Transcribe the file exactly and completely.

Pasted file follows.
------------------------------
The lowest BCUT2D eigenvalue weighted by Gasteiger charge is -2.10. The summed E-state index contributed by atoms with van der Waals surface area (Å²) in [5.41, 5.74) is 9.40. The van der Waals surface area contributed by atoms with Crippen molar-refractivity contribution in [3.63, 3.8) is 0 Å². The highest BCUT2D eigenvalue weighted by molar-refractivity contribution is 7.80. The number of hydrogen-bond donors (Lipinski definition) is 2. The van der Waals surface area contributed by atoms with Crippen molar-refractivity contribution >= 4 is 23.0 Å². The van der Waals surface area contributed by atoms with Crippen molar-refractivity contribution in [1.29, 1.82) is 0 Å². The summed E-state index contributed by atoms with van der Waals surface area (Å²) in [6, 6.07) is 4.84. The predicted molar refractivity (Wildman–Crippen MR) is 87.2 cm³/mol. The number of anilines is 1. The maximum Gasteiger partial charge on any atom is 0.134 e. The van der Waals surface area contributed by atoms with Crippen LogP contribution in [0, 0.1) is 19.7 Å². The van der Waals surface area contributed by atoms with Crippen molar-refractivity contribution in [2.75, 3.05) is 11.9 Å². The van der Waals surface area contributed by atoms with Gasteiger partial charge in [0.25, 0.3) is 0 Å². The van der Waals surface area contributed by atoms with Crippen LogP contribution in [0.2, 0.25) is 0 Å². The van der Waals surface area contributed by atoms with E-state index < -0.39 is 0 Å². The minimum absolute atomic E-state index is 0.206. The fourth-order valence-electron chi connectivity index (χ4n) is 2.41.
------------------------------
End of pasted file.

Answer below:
The lowest BCUT2D eigenvalue weighted by Gasteiger charge is -2.10. The summed E-state index contributed by atoms with van der Waals surface area (Å²) in [5.41, 5.74) is 9.40. The van der Waals surface area contributed by atoms with Crippen molar-refractivity contribution in [3.63, 3.8) is 0 Å². The highest BCUT2D eigenvalue weighted by molar-refractivity contribution is 7.80. The number of hydrogen-bond donors (Lipinski definition) is 2. The van der Waals surface area contributed by atoms with Crippen molar-refractivity contribution >= 4 is 23.0 Å². The van der Waals surface area contributed by atoms with Crippen molar-refractivity contribution in [1.29, 1.82) is 0 Å². The summed E-state index contributed by atoms with van der Waals surface area (Å²) in [6, 6.07) is 4.84. The predicted molar refractivity (Wildman–Crippen MR) is 87.2 cm³/mol. The number of anilines is 1. The maximum Gasteiger partial charge on any atom is 0.134 e. The van der Waals surface area contributed by atoms with Crippen LogP contribution in [0, 0.1) is 19.7 Å². The van der Waals surface area contributed by atoms with Crippen molar-refractivity contribution in [2.75, 3.05) is 11.9 Å². The van der Waals surface area contributed by atoms with Gasteiger partial charge in [0.25, 0.3) is 0 Å². The van der Waals surface area contributed by atoms with Crippen LogP contribution in [0.2, 0.25) is 0 Å². The van der Waals surface area contributed by atoms with E-state index < -0.39 is 0 Å². The minimum absolute atomic E-state index is 0.206. The fourth-order valence-electron chi connectivity index (χ4n) is 2.41.